A Russian physicist acquitted of spying for China is to be re-tried.
Danilov was accused of passing on secrets of Russia's space industry
Valentin Danilov was cleared in December of passing on space technology secrets - but the Russian supreme court has overturned the verdict.
The BBC's correspondent Steve Rosenberg says the original acquittal was widely seen as a defeat for Russia's intelligence service, the FSB.
Several scientists and researchers have been tried for spying recently - and most have been convicted.
Mr Danilov, a professor at Krasnoyarsk Technical
University in Siberia, said at his three-year trial that information he sold to a Chinese organisation was already in the public domain.
But prosecutors alleged that jurors were put under pressure during the case.
A supreme court spokesman said violations had been found and that the case would be sent back to the Krasnoyarsk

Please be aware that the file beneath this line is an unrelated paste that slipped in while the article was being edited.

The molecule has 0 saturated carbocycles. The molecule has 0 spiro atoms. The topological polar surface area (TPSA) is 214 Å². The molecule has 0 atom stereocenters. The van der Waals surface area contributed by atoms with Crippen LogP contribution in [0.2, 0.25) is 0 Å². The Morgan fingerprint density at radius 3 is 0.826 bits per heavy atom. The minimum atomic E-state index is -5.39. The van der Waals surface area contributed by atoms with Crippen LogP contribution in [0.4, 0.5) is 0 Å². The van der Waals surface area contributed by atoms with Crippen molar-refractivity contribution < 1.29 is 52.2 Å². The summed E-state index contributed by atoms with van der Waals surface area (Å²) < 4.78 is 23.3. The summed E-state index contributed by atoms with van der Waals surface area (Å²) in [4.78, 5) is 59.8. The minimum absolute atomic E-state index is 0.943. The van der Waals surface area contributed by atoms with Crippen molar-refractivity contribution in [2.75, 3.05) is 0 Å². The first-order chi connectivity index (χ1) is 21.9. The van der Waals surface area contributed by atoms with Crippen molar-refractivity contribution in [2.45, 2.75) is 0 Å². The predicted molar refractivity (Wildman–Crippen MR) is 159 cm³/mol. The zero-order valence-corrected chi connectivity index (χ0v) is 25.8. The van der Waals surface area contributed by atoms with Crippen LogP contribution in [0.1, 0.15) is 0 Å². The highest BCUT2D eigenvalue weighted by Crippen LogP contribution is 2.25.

court for a new trial with different judges.
Mr Danilov, the 53-year-old former head of his university's space research laboratory, said the decision "could have been expected".
But he said the charges and evidence had not
changed and he said he was confident that the result would be "one and the same".
Human rights groups accuse the Russian security services of using KGB-era tactics to target scientists and researchers who have established links with foreign organisations:
- In April, weapons expert Igor Sutyagin was jailed for 15 years for spying for the US while working for Russia's USA-Canada institute
- Last December, former intelligence officer Alexander
Zaporozhsky's 18-years'-hard-labour sentence for spying for the US was upheld
- Last year, 72-year-old professor Anatoly Babkin was
given an eight-year suspended sentence for passing secret information to US businessman Edmond Pope